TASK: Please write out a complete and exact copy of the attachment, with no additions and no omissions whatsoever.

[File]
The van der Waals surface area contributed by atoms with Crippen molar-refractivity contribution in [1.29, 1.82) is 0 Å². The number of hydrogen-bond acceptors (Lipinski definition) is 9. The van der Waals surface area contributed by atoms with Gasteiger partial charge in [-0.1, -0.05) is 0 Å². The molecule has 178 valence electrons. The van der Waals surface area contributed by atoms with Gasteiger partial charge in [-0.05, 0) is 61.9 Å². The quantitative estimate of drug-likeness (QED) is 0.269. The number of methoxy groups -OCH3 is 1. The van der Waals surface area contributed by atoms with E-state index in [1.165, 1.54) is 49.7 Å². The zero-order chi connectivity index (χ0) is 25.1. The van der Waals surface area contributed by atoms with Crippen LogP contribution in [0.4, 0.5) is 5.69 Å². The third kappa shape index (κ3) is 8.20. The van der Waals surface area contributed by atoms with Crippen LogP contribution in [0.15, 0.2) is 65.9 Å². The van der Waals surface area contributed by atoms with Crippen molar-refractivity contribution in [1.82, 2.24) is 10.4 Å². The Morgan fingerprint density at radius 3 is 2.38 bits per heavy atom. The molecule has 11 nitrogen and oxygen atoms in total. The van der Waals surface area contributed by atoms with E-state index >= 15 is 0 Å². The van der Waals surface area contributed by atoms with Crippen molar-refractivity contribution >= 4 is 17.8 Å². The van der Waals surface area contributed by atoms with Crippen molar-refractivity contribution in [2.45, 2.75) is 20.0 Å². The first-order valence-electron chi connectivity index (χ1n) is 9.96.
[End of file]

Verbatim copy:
The van der Waals surface area contributed by atoms with Crippen molar-refractivity contribution in [1.29, 1.82) is 0 Å². The number of hydrogen-bond acceptors (Lipinski definition) is 9. The van der Waals surface area contributed by atoms with Gasteiger partial charge in [-0.1, -0.05) is 0 Å². The molecule has 178 valence electrons. The van der Waals surface area contributed by atoms with Gasteiger partial charge in [-0.05, 0) is 61.9 Å². The quantitative estimate of drug-likeness (QED) is 0.269. The number of methoxy groups -OCH3 is 1. The van der Waals surface area contributed by atoms with E-state index in [1.165, 1.54) is 49.7 Å². The zero-order chi connectivity index (χ0) is 25.1. The van der Waals surface area contributed by atoms with Crippen LogP contribution in [0.4, 0.5) is 5.69 Å². The third kappa shape index (κ3) is 8.20. The van der Waals surface area contributed by atoms with Crippen LogP contribution in [0.15, 0.2) is 65.9 Å². The van der Waals surface area contributed by atoms with Crippen molar-refractivity contribution in [1.82, 2.24) is 10.4 Å². The Morgan fingerprint density at radius 3 is 2.38 bits per heavy atom. The molecule has 11 nitrogen and oxygen atoms in total. The van der Waals surface area contributed by atoms with E-state index >= 15 is 0 Å². The van der Waals surface area contributed by atoms with Crippen molar-refractivity contribution >= 4 is 17.8 Å². The van der Waals surface area contributed by atoms with Crippen molar-refractivity contribution in [2.45, 2.75) is 20.0 Å². The first-order valence-electron chi connectivity index (χ1n) is 9.96.